05/03/2014 - 12:39

Reliable supply a trump card

05/03/2014 - 12:39

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Wars produce winners as well as losers, and while Russia’s invasion of Ukraine is not classified as a hot war, yet, there are signs emerging that one of the winners will be a long way from the action – Australia.

Reliable supply a trump card
Ukraine is one of the world's biggest wheat producers.

Wars produce winners as well as losers, and while Russia’s invasion of Ukraine is not classified as a hot war, yet, there are signs emerging that one of the winners will be a long way from the action – Australia.

The first sign of events in Ukraine delivering a positive surprise for the Australian economy is a 5 per cent rise in the price of internationally traded wheat.

There are no signs yet that wheat exports from Ukraine – one of the world’s biggest producers of wheat and corn – have been affected by the current unrest, but there is concern that a destabilised Ukraine will become a less-reliable supplier.

It’s a similar story with other commodities influenced by Russia’s attempt to reclaim a region that it has historically ruled, whether the locals like it or not.

Gas prices, like wheat, are on the rise, not because there has yet been evidence of Russia limiting exports to Ukraine or countries further west in Europe, but more because there are fears that crimping the flow of gas will either punish opponents or push the price up at a time when Russia needs the cash to pay for its military adventures.

Iron ore and manganese are also of significant importance to Ukraine, and while neither is a major export they do underpin that country’s most important heavy industry – steel production.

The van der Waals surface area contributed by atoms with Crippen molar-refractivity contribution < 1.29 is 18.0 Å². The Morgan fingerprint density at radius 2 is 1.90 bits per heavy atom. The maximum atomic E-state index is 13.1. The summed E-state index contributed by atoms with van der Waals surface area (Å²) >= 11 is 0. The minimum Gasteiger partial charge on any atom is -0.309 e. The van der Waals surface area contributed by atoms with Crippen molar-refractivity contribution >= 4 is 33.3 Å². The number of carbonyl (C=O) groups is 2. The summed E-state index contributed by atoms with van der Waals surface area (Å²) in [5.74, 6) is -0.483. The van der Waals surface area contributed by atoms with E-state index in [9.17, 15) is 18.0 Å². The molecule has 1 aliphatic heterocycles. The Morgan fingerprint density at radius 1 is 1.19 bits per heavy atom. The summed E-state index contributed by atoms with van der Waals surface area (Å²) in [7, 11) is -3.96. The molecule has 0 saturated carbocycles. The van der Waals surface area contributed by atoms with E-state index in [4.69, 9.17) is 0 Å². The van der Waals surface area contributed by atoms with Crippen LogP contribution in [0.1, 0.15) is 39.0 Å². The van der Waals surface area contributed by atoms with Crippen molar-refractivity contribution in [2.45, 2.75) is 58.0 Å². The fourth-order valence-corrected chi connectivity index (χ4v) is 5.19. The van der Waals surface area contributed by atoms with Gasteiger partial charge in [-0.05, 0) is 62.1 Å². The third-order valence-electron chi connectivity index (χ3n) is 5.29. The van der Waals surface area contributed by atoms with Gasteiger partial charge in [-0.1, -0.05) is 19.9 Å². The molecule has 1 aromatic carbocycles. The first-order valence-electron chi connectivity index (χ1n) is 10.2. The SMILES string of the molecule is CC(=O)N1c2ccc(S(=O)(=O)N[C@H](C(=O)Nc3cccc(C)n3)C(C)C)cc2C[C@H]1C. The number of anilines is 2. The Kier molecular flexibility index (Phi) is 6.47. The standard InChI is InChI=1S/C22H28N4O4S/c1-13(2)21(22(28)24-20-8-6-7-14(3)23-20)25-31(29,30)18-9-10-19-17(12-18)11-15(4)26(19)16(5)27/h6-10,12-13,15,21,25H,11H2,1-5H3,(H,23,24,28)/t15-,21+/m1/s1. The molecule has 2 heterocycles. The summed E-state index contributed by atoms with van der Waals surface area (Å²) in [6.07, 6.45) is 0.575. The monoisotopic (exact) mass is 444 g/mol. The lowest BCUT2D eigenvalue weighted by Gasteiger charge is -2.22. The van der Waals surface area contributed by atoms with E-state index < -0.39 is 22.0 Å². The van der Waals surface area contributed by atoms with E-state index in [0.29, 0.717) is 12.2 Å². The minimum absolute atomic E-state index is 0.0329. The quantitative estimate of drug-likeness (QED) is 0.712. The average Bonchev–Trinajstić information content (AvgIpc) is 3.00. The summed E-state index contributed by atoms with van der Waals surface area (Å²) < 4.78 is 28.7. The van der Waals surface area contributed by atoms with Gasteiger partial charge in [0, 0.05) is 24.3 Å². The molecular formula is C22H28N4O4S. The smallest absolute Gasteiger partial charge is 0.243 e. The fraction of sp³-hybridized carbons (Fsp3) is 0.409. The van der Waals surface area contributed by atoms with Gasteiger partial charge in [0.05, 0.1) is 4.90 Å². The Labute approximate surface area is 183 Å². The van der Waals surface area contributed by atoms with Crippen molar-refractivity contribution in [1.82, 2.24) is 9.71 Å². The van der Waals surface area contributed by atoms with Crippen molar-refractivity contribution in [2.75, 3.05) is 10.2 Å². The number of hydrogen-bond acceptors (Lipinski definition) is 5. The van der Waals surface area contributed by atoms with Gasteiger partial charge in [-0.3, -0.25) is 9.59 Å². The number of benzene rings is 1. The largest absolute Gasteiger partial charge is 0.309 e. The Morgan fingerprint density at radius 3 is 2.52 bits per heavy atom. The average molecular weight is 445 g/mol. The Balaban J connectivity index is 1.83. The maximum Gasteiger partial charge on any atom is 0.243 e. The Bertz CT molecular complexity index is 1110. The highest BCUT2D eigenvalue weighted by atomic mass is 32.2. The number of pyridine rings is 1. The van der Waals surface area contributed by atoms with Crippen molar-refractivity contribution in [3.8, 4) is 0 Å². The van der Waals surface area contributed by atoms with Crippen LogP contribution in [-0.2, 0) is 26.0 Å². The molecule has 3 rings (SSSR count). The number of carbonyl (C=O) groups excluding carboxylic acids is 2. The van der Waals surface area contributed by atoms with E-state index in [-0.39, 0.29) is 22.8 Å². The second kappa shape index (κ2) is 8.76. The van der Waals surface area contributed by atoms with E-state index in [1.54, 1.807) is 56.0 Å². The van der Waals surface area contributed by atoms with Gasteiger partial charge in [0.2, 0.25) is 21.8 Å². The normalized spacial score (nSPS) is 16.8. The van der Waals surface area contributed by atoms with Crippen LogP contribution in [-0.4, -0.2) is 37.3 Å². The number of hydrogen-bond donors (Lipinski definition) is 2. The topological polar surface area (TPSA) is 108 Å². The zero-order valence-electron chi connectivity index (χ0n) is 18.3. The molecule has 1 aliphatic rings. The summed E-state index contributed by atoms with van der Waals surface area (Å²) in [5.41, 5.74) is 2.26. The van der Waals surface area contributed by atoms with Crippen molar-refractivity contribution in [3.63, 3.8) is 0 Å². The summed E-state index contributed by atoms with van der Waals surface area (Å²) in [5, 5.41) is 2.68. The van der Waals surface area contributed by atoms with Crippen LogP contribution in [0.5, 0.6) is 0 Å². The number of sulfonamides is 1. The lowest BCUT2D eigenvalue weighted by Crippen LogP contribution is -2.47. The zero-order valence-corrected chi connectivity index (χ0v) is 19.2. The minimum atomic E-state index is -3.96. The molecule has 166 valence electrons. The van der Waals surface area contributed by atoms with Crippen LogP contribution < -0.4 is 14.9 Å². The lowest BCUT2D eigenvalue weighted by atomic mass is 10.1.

Gold, also not a Ukrainian export, is another commodity being affected by Russia’s invasion of its southern neighbour, with the price rising strongly over the past week as international investors duck for cover.

Tick off those four items – wheat, gas, iron ore and gold – and you see an interesting parallel with another part of the world, Australia, and particularly its most important exporting region of Western Australia.

What’s happening in global markets is termed a ‘supply-side shock’, and while WA can sometimes be on the losing end of such an event, this time around there is the potential for a win.

Local wheat farmers, for example, are already benefiting from high prices and last year’s bumper harvest. They can expect more of the same, as long as seasonal conditions are favourable.

Gas exporters can also expect an improved market with European gas price already ticking up, and with gas importers elsewhere looking more closely at the question of reliability and less at price.

Even Asian buyers of LNG will be thinking more closely about the source of the gas they need.

While there is the prospect of the US entering the market sometime in the next few years, there is also the possibility that the US government will be less than enthusiastic about permitting large volumes of gas exports at a time when the global energy market could be influenced by events in Ukraine – just as they are now influenced by events in the Middle East.

Rather than become involved in a geopolitical tug-of-war over gas supplies, it is likely that gas buyers in Japan and China will see the value in continuing to deal with Australia, their most reliable and most politically stable supplier.

The point about the situation in Ukraine is that despite very obvious differences with WA, some parts of its economy mirror those of WA. And while not a direct competitor, Ukraine’s supply of wheat or its purchases of gas do have an effect on global markets.

A recent breakdown of the Ukrainian economy listed metals, mainly iron and steel, as the country’s biggest single export with an annual value of $US21 billion. Food and agricultural products, mainly wheat and corn, came third at $US6.2 billion.

WA farmers and exporters of iron ore, gas and manganese will be watching events in Ukraine very closely.

Even if the Russian invasion is a short-lived affair and prices for commodities influenced by what’s happening quickly stabilise, the long-term effect on markets will favour WA in terms of the critically important issue of supplier reliability.

 

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